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Stop #12: Kusadasi, Turkey

By David Morris

Kusadasi, Turkey

What a wonderful city.  This area has not been killed by over-inflated real estate prices and commercialism.  Homes are available at prices comparable to North Carolina and the weather is comparable to southern Florida without the humidity.

There is not much to say about Kusadasi so I will proceed with what I learned about Ephesus.  Apparently, there were four cities named Ephesus.  Each was built on the delta where the Cayster (Kucuk Menderes) River river emptied into the Mediterranean Sea, specifically, the Aegean Sea which runs between Turkey and Greece.  This river was the accumulation of all the rain run-off from the Mountains in SE Turkey and those rivers carried a lot of silt with them.  Because of that, the harbor at Ephesus was constantly moving west, into the Sea.  When the economy in Ephesus was prosperous, they would dredge the harbour.  When not, they would move the city.  Hence, four cities of Ephesus.  This problem is still happening today.  In about 3000 years, Turkey and Greece will actually connect.

The first Ephesus was built in 3100 B.C.E.  It survived about 500 years to 2600 B.C.E when it moved down stream.  This one lasted until about 700 B.C.E when it needed to move again.  The third Ephesus lasted 1000 years until it moved again around 300 C.E. to the final home of Ephesus, now known as Selçuk.  The third Ephesus is the one that existed during the Roman Empire and during the travels of Paul.

All of the ruins I photographed have been excavated within the last 120 years and there are still many ruins still to be recovered.  A lot of the surrounding land that surrounds that old city is being used by farmers, privately owned.  But under their fields are more ruins of the third Ephesus.  Turkish law states that any item found by the farmers older that 80 years MUST be turned over to the government.  They are very strict about this.  No selling of artifacts on eBay.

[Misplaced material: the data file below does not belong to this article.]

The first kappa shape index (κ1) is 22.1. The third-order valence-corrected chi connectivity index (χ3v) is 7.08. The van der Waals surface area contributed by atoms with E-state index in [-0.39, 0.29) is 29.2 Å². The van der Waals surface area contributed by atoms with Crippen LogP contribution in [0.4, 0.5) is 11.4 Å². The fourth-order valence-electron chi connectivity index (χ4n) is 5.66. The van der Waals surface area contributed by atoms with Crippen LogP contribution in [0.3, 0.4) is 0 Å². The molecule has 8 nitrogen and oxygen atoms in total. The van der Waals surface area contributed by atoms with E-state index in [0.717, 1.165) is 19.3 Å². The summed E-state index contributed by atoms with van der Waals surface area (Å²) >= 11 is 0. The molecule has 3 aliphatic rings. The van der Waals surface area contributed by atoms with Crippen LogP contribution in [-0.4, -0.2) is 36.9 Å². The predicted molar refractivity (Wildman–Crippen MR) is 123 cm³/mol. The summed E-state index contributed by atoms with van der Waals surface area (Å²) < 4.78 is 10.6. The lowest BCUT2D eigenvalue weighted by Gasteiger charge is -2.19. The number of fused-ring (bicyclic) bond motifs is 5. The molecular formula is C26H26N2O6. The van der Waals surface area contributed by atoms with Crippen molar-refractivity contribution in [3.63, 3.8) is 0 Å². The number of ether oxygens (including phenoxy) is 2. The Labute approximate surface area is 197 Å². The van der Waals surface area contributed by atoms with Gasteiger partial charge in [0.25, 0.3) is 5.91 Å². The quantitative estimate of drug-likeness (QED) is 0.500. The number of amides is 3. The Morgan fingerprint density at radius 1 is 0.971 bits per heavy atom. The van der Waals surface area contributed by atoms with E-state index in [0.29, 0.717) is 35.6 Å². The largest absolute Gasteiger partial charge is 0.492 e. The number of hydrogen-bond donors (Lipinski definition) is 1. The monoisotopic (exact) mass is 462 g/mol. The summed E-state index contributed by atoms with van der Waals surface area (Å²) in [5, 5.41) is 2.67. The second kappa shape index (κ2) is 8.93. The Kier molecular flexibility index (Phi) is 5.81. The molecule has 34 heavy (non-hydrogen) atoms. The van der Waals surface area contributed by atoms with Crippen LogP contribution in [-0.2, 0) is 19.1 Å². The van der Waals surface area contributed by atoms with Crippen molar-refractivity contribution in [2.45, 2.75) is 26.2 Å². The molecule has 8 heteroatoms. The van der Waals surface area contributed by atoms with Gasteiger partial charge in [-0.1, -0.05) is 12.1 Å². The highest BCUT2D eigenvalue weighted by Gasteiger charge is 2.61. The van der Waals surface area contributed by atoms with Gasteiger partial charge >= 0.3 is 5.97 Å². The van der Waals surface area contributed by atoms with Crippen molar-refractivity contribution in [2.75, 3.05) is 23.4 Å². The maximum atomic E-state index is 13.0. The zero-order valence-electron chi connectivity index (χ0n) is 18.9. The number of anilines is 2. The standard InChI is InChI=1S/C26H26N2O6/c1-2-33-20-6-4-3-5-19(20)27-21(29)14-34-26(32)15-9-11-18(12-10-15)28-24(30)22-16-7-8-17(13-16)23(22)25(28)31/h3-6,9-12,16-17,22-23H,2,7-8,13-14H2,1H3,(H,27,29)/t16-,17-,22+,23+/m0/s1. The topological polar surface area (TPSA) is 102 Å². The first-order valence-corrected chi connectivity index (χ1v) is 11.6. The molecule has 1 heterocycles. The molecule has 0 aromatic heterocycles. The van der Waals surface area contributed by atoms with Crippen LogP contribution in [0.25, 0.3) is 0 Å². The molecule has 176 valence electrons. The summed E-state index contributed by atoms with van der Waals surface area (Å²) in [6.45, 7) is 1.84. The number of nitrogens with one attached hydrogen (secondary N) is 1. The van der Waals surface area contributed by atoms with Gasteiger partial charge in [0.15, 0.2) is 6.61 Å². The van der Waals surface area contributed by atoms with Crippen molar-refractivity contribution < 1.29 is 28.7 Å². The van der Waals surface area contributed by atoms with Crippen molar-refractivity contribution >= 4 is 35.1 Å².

Most if not all the ruins you will see were also constructed during the height of the Roman Empire during the time of Roman Peace, or pax romana (sp?).  One of the wonders of the ancient world, the temple to the Goddess Arthemus, was constructed in Ephesus.  However, when Constantine made Christianity the state religion of the Roman Empire, Ephesus became the center of Paganism and lost a lot of favor with the Roman citizens.

As for the weather in the region, it only rains in the winter.  All summer long there is no rain but there is great amounts of run-off from the mountains in meandering rivers that provide plenty of water to the area during the summer months.  Where the silt has settled in what used to be the Mediterranean See has become very fertile farm land.  It is remarkable to see this beautiful valley in amongst the mountains and know this used to be the sea.

The temperature the day we toured Ephesus was quite mild at only 100 degrees Fahrenheit.  Our tour guide said there is a heat wave coming that will push the temp up to 130 degrees or so.  Glad we missed that.  Anyway, the third Ephesus….

1 Response to Stop #12: Kusadasi, Turkey

  1. Jens-Chr Strandos

    Hello. Nice to read about your trip and visit to Kusadasi. My wife and I have been there several times and we love the city and the people there. Next week we are going there again for the second time this year.
    We have been there while it has been almost 130 degrees and you can be lucky you missed it:-)
    Have a nice day!

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